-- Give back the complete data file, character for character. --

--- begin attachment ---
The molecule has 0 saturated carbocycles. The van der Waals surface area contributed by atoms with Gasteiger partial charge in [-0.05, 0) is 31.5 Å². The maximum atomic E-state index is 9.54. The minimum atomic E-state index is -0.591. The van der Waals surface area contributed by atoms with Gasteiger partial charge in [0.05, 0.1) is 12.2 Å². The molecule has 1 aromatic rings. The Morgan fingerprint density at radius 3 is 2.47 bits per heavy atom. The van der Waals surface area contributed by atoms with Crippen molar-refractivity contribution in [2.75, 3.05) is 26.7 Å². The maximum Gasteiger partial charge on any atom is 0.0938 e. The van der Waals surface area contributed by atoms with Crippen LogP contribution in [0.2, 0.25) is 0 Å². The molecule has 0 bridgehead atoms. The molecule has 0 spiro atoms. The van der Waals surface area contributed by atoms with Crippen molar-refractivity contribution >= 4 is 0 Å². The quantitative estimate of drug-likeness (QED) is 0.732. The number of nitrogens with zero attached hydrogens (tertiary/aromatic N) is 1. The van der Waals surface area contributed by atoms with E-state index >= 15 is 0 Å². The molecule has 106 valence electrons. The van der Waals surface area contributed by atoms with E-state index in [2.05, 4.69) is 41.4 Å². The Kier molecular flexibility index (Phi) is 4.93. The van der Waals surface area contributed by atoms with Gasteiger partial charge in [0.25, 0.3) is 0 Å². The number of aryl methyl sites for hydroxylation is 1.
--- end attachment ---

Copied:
The molecule has 0 saturated carbocycles. The van der Waals surface area contributed by atoms with Gasteiger partial charge in [-0.05, 0) is 31.5 Å². The maximum atomic E-state index is 9.54. The minimum atomic E-state index is -0.591. The van der Waals surface area contributed by atoms with Gasteiger partial charge in [0.05, 0.1) is 12.2 Å². The molecule has 1 aromatic rings. The Morgan fingerprint density at radius 3 is 2.47 bits per heavy atom. The van der Waals surface area contributed by atoms with Crippen molar-refractivity contribution in [2.75, 3.05) is 26.7 Å². The maximum Gasteiger partial charge on any atom is 0.0938 e. The van der Waals surface area contributed by atoms with Crippen LogP contribution in [0.2, 0.25) is 0 Å². The molecule has 0 bridgehead atoms. The molecule has 0 spiro atoms. The van der Waals surface area contributed by atoms with Crippen molar-refractivity contribution >= 4 is 0 Å². The quantitative estimate of drug-likeness (QED) is 0.732. The number of nitrogens with zero attached hydrogens (tertiary/aromatic N) is 1. The van der Waals surface area contributed by atoms with E-state index >= 15 is 0 Å². The molecule has 106 valence electrons. The van der Waals surface area contributed by atoms with E-state index in [2.05, 4.69) is 41.4 Å². The Kier molecular flexibility index (Phi) is 4.93. The van der Waals surface area contributed by atoms with Gasteiger partial charge in [0.25, 0.3) is 0 Å². The number of aryl methyl sites for hydroxylation is 1.